China outraged after U.S. ship nearly disputed Paracels | News of Border Disputes


Beijing has accused the U.S. of entering the waters of islands also claimed by Vietnam and Taiwan without permission.

China reacted angrily after the United States Navy sent a warship through the waters of the disputed South China Sea near the Paracel Islands on a mission they said would “declare” the freedom rights of sailing, but China says it is illegal.

China’s military Southern Theater said Thursday that the USS Curtis Wilbur had entered the ocean without permission, and that its ships and aircraft were following the U.S. ship.

Spokesman Tian Junli said the PLA had “expelled” the USS Curtis Wilbur, describing the U.S. as a “real rioter”, state broadcaster CGTN reported.

China claims almost the entire South China Sea under the so-called nine dash dash which was dismissed as unfounded by the international tribunal in The Hague. Taiwan, as well as the littoral states of Vietnam, the Philippines, Brunei and Malaysia also own all or part of the sea.

In a statement, the 7th U.S. Navy said the USS Curtis Wilbur, an Arleigh Burke-class guidance-missile destroyer, sailed across the South China Sea “in the neighborhood” of the Paracel Islands on May 20 in a operations to uphold the rights, freedoms, and lawful use of the sea recognized under international law.

“Illegal and extensive maritime claims in the South China Sea pose a serious threat to maritime freedom, including freedoms of navigation and overflight, free trade and unrestricted trade and freedom. of economic opportunity for the littoral countries of the South China Sea, ”the statement said.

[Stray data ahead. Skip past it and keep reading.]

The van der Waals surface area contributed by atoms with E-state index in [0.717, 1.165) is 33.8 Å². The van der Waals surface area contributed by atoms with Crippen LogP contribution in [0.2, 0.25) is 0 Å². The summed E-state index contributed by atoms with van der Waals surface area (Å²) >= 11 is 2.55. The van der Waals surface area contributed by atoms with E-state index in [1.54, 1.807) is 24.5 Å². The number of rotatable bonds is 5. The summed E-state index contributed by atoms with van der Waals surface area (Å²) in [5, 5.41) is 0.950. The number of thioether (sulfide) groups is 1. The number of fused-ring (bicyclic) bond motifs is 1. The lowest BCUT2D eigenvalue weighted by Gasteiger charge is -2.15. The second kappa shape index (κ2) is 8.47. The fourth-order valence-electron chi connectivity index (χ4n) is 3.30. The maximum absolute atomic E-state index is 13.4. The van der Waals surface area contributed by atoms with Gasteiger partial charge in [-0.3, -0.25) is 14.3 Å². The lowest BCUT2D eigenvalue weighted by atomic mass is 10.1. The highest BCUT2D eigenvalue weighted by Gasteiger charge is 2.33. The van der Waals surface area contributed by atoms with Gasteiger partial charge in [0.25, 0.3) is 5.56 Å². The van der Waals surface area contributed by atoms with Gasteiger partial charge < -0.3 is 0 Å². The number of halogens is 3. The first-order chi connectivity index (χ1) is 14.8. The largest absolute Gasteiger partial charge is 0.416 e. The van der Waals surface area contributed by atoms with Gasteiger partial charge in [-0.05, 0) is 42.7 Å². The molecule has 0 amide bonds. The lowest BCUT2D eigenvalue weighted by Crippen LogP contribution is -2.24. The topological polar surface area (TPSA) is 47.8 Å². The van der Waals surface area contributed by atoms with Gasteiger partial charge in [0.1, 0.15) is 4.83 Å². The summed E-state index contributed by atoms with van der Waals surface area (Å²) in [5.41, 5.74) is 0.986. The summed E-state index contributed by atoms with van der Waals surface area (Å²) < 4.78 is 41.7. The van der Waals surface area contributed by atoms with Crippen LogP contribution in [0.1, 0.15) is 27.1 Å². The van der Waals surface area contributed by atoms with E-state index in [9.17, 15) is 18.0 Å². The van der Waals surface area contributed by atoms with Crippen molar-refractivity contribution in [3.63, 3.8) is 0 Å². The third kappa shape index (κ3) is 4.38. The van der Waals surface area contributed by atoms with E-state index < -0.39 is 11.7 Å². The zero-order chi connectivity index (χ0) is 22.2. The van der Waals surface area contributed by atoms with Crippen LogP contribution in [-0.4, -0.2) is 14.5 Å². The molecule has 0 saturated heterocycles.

The crew of the USS Curtis Wilbur stood guard on the bridge as it crossed the waters of the South China Sea in the Spratly Islands neighborhood [Courtesy of US Navy 7th Fleet]

The South China Sea has emerged as a major flashpoint in deteriorating relations between the U.S. and China, with Washington rejecting Beijing’s claims of strategic waterways which have intensified the construction of artificial islands and expanded the rocky outcrop. islands to establish military bases.

China, Taiwan, and Vietnam all claim sovereignty over the Paracel Islands, known as Xisha in China and Hoang Sa in Vietnam. The island chain is located about 400 kilometers (250 miles) east of Vietnam and 350 kilometers (220 miles) south of China.

The U.S. Navy said the three require permission or prior notice before a military vessel or warship can pass through “innocent passage” through the sea. Under the 1982 Law of the Sea Convention, ships of all countries – including their warships – enjoy the right of innocent passage at sea in the territory, it added, stating that it did not require notice. or permission from any of the claimants.

The U.S. has increased so -called “freedom of navigation” operations in recent years, not only in the South China Sea but also in the Taiwan Strait where the USS Curtis Wilbur sailed on Tuesday. China has said it endangers the operation “peace and stability”.

“The United States supports freedom of navigation as a principle,” the U.S. Navy said in a statement stating that its operations are conducted in accordance with international law. It previously sent a warship – the USS John S McCain – near Paracels in February.

“As long as certain countries continue to declare maritime claims inconsistent with international law as indicated by the 1982 Law of the Sea Convention and that in order to prevent unlawful rights and freedoms guaranteed by all States, the United States will continue to protect those rights and freedoms. ”





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